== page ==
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Showing posts from August, 2013

On Working with Thoughts

As many of us begin our meditation practice and spiritual journeys, we may start out with an agenda of silencing our thoughts, muting all our inner chatter, if only for a little peace and quiet. Naturally, such an attempt fails, as thoughts are an inevitable product of language and communication skills; indeed, they provide us with key tools that insure our survival, both individually and as a species. Without thoughts, our moment by moment experience would be overwhelming, confusing and impossible to learn from or share with others. And so thoughts are a necessary function of the mind, and its not surprising that they continue to jabber away, creating a distracting stream of content during those moments we've set a side for tranquility. This, of course, can lead to periods of frustration and disappointment for the new practitioner. Yet such a reaction is a needless detour on the path, as eliminating thoughts is not only impossible, its far removed from the goal of spiritual endea…

Rebalancing the thought and the felt

The Thought and the Felt There are several levels of awareness from which one can experience life. One level is the domain of conceptual awareness, wherein everything we experience is translated into words and images, which in turn can be stored and used in narrative thought sequences—academically referred to as declarative memory. Words and visuals provide us the ability to represent and store the events of our lives, they are the building blocks of "The Autobiographical Self," the narrative the provides a thematic unity to our experiences. Language additionally allows us to derive meanings from the various ideas we store; its what we rely on for understanding the mysteries of life, from the greatest of tragedies to the most mundane of set backs and successes. As we think conceptually, given the emphasis on visuals and words, we tend to situate a sense of awareness being situated behind the eyes and between the years, as if we exist within our heads, but not our bodies.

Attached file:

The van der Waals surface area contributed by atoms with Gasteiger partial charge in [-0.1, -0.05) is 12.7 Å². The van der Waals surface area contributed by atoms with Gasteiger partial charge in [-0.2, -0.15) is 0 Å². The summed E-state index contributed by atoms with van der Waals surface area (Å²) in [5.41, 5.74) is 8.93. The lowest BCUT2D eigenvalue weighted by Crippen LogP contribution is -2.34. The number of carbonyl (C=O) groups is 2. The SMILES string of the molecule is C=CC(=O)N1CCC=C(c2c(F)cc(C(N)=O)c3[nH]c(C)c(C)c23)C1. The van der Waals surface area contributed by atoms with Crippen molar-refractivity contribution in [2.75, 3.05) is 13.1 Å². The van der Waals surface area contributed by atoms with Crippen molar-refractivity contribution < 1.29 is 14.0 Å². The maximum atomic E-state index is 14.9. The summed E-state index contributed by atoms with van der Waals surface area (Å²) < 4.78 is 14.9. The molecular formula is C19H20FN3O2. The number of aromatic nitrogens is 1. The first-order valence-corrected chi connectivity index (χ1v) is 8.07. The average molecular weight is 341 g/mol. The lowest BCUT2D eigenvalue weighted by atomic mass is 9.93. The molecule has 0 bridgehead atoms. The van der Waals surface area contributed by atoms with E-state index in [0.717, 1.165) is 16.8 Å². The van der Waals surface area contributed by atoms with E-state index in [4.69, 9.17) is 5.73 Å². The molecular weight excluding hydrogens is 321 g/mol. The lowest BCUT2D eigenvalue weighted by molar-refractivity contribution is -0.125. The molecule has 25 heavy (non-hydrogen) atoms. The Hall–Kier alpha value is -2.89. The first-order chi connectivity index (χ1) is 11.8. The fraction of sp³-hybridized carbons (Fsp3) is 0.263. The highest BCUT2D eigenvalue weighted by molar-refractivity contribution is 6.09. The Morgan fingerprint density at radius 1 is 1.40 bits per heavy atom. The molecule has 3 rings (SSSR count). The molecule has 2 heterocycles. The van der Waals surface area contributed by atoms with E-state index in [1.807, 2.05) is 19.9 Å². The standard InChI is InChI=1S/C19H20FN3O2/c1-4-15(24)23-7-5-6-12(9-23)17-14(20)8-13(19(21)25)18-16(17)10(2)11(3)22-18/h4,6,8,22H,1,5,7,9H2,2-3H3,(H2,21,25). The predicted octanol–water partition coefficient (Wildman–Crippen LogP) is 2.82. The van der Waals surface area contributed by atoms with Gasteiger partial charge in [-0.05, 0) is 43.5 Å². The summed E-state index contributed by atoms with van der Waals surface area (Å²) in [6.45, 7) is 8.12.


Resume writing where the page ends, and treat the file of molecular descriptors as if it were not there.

The…

don't believe the hype

The social emphasis upon the unique individual is one of the central developments of, and requirements for, capitalism. It rests upon the idea that each of us has unique skills and vision, that we are free to pursue activities and livelihoods to which we're best suited.* In theory, individuals compete to attain productive roles on an even playing field; our value or role isn't predetermined as it was under feudalism, but derived solely from our individual skills and creativity. All of this mirrors the ideology of "free" market relationships, in which businesses—supposedly—connect independently, and deals are made based on the value and quality of services and goods provided, not arranged by favoritism, bribery, extortion, etc. Of course, the freedom and equality of the individual in this model is, to a great degree, a fiction, as individuals arise in the competitive arena with unequal advantages; some are born into privilege, provided with the means for education and…